If the UK were to reach the end of the two year period specified by Article 50 TEU without having reached an agreement, and if one or more of the 27 other Member States vetoed an extension of this period, the UK would leave the EU automatically, without a replacement agreement in place. In these circumstances, the UK would cease to have access to the single market and would no longer benefit from its current trade relationship with the EU, nor the free trade agreements from which the UK benefits by virtue of its EU membership. The UK’s trade relations would instead rely on the default position under applicable World Trade Organisation rules until new agreements could be reached.
5. How will the withdrawal negotiations affect the UK’s continuing participation in the EU prior to withdrawal taking effect?
During the negotiation period, the UK’s position and influence within the EU will undoubtedly be affected by its pending departure. While the UK would remain a full member of the EU over the course of the negotiations, its credibility as an active member would be undermined and its ability to affect EU decision making would be lessened. The resignation of Lord Hill as Member of the European Commission on 25 June is indicative of the immediate impact on the UK’s involvement in EU decision-making.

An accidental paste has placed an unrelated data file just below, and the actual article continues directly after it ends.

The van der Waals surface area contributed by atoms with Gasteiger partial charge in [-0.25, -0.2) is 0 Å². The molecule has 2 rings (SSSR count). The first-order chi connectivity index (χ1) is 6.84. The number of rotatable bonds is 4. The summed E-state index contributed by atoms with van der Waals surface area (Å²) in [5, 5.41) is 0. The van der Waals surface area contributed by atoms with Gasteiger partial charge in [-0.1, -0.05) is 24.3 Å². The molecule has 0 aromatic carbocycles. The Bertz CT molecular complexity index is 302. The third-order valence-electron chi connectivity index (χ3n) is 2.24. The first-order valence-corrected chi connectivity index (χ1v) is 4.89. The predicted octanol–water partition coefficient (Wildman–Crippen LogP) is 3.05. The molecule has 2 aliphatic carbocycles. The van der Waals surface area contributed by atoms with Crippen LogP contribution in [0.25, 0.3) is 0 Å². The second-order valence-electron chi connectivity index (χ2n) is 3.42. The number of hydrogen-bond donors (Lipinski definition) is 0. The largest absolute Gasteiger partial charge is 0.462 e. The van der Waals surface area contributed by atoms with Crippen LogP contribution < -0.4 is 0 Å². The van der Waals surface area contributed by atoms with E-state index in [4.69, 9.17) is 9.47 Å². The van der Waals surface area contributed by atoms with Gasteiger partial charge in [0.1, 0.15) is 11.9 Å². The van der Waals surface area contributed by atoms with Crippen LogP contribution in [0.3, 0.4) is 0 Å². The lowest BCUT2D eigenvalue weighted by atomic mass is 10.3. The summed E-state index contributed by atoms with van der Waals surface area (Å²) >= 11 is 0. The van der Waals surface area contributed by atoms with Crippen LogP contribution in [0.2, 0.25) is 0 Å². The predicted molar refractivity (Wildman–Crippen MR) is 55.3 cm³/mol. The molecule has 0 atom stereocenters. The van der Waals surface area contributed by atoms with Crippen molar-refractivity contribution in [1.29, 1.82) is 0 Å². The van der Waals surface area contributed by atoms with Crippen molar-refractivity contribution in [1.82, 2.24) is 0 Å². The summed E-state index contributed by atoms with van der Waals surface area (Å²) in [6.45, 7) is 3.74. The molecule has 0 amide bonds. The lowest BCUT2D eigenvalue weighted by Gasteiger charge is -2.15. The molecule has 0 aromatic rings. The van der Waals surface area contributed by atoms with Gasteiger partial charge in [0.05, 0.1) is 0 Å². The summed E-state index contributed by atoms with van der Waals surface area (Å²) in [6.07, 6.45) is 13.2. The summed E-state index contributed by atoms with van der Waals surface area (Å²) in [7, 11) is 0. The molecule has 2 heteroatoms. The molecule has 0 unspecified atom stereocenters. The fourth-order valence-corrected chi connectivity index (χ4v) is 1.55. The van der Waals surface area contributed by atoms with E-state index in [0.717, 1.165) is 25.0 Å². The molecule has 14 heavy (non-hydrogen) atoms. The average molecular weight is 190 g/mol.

In particular, the UK is scheduled to hold the presidency of the European Council from July to December 2017. Triggering Article 50 TEU would mean that the UK would be disqualified from participating in European Council meetings on the negotiation of the UK’s withdrawal, a matter that is likely to be a key concern of the European Council during this period. As a result, the Chairman of the House of Lords EU Committee has already urged the UK and EU to seek alternative arrangements “as a matter of urgency”.
6. Can the UK seek to disapply aspects of its EU membership before formally withdrawing?
Some in the Vote Leave campaign have suggested that the UK could alter its relationship with the EU unilaterally before the withdrawal agreement takes effect by amending domestic legislation that incorporates EU law into UK law. Such legislative changes could include, for example, amending the European Communities Act 1972 so as to unilaterally allow the Government to remove EU citizens whose presence is deemed not conducive to the public good, provide that the EU Charter of Fundamental Rights does not prevail over UK law, or restrict recognition of rulings of the Court of Justice of the EU in national security matters.
Any such move unilaterally to disapply aspects of the UK’s EU membership before it has negotiated the terms of its withdrawal from the EU could have unpredictable results. In particular, it is not clear how UK judges would respond to conflicting demands from UK and EU law while the UK is still a Member State of the EU. Paradoxically, any such legislation would be susceptible to legal challenge on the basis that it is incompatible with EU law but for any provision in it precluding such a challenge. This would be likely to give rise to litigation and legal uncertainty one way or another.